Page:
…as promised, here’s THE [VERY] LONG VERSION:
I’m brand new to the forum, and very nearly brand new to Audacity. Please indulge me a brief “stage setting” introduction:
I’'ve had some very limited experience in Audacity helping family members with music production for their projects and businesses, but to date, all my own work on my podcast, and what very little music production I sporadically do for myself has been pretty much entirely done in GarageBand. I’m working on gradually migrating away from macOS and Windows 10 to Linux (the “slow road” approach, not the “jump off a cliff” kind), and that means migrating away from GarageBand as well, which is the only DAW I am truly comfortable with.
After a bit of reading, it sounds like the ticket is to make the distinction between “sound recorder / editor” (i.e. creating and manipulating individual sound files), and “workstation” (i.e. putting all the sound files together into a final project.) Based on what I’ve read (and corroborated by my own experience), Audacity is EXCELLENT for the former, and passably useable as, but not at all strong as the latter, whereas GarageBand is the exact opposite, minimally capable as a recorder / editor, but excellent as a workstation. So, my plan is to start using Audacity as my recorder/editor, but use a different program for workstation. For the moment, I’ll keep using GarageBand for that purpose until I can find a program that works across mac, Windows, and most importantly, Linux that I can replace it with (a cursory reading makes me think LMMC will be a likely candidate, but I am WIDE OPEN for suggestions, even if they’re not free).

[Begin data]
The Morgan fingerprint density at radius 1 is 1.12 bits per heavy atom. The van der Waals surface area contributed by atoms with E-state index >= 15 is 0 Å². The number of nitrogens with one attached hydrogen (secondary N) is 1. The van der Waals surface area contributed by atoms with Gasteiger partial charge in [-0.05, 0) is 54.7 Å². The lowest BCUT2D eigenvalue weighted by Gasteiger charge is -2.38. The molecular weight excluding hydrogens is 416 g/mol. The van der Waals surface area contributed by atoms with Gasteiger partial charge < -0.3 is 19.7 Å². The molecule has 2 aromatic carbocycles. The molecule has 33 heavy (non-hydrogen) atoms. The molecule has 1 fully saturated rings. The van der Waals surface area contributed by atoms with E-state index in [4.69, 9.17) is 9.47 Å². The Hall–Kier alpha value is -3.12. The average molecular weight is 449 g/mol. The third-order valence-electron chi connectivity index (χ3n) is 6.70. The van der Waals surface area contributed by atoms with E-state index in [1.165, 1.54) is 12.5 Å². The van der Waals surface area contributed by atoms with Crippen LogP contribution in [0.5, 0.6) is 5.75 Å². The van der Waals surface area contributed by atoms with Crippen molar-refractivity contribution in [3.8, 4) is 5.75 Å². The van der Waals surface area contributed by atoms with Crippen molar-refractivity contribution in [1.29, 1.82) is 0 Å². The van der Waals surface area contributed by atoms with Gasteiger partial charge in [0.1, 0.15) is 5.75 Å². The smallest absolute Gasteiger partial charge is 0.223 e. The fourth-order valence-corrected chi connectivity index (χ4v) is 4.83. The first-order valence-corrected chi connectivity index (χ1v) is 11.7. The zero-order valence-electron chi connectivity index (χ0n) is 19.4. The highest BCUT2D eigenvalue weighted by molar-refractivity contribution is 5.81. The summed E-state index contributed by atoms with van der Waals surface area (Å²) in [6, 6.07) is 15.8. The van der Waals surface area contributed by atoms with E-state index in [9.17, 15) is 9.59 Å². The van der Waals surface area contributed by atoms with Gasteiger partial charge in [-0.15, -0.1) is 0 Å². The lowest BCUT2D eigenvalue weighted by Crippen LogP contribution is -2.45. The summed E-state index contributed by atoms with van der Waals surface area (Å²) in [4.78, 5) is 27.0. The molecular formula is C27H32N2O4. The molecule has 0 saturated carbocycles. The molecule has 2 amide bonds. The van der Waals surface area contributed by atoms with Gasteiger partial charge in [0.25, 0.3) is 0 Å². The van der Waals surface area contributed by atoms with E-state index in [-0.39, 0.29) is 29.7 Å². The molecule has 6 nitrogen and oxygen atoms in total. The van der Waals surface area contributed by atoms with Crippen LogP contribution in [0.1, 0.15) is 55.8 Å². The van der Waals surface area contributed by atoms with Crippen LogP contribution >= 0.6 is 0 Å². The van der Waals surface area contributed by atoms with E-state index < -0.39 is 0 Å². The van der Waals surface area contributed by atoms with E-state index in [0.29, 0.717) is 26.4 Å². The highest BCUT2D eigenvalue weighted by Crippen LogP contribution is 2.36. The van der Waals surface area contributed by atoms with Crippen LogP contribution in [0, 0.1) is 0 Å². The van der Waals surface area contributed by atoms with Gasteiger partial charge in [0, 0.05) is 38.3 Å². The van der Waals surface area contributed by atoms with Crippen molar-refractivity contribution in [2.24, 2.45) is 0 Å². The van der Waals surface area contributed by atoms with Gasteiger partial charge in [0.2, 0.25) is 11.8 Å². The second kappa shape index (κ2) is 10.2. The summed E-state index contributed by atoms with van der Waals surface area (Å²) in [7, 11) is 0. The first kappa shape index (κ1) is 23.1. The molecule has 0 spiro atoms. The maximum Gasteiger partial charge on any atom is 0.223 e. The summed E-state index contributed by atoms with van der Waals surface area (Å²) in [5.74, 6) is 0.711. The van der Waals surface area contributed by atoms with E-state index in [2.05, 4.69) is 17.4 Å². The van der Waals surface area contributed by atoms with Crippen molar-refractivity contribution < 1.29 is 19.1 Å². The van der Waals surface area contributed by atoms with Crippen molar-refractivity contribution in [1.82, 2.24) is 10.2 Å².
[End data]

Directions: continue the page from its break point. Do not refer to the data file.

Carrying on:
One other thing that will help me in this transition will be to “untether me” from the basement studio. As I said, right now, all my own production happens in GarageBand, which, obviously, means that all my production happens on my mac, which is tucked away in a basement studio. Not only does the basement studio leave me feeling cut off from the rest of the world, but it would also give me a lot more freedom, flexibility, and time to work on my production if I could share my work between my “podcasting mac” in the basement, my “gaming [Win10] PC” upstairs, and my cheapie Chromebook, or *buntu laptop abroad (or on friends and family’s equipment when I’m over at their houses). Obviously, using GarageBand, I can’t do this except for with friends and family who also have macs.
I’m presently working on a blooper reel for an episode of the podcast (for a mini-series on the music of the PC Engine / Turbografx16 that I did with a guest collaborator who is a TG16 podcaster), and I thought “why don’t I use this as a great chance to get started with Audacity?” So, I got all the source files put together in Audacity on my mac, and then tried, for the first time, to share a .aup file with the PC upstairs. At first the file would not open at all, but I was able to relatively quickly figure out that it was because Audacity created a folder to go along with the .aup file and I did not upload that to OneDrive to send to the PC. However, when I tried to upload a folder that was 3.1GB on the mac, OneDrive only uploaded 1.99GB of it, and thus, only 1.99GB of the data made it to the PC. And of course, when I tried opening the file, much of my audio was missing.
After reading the FAQ in the manual, I did read ideas like creating a .zip file, which is a good idea, or even to save a compressed version of the project and use that instead. Only it comes right out and says that’s lossy, and I don’t know how much. I think that going the .zip approach is probably the better option - at least to try first.
But is there a better way to share .aup files? Even if I am successful in sharing projects between devices (which, again, on my first try, I was not), it is a cumbersome approach indeed to upload xyz to OneDrive, download it onto the destination device, open it, make changes, save changes, replace the old xyz with the new xyz on OneDrive, download the amended file on the new destination device, lather, rinse, repeat? Even if I do use a .zip file, or do the compress (.ogg?) file approach, that is still super cumbersome, and frought with the chance of getting my wires crossed.
Anyway, I heartily welcome your feedback, and assistance!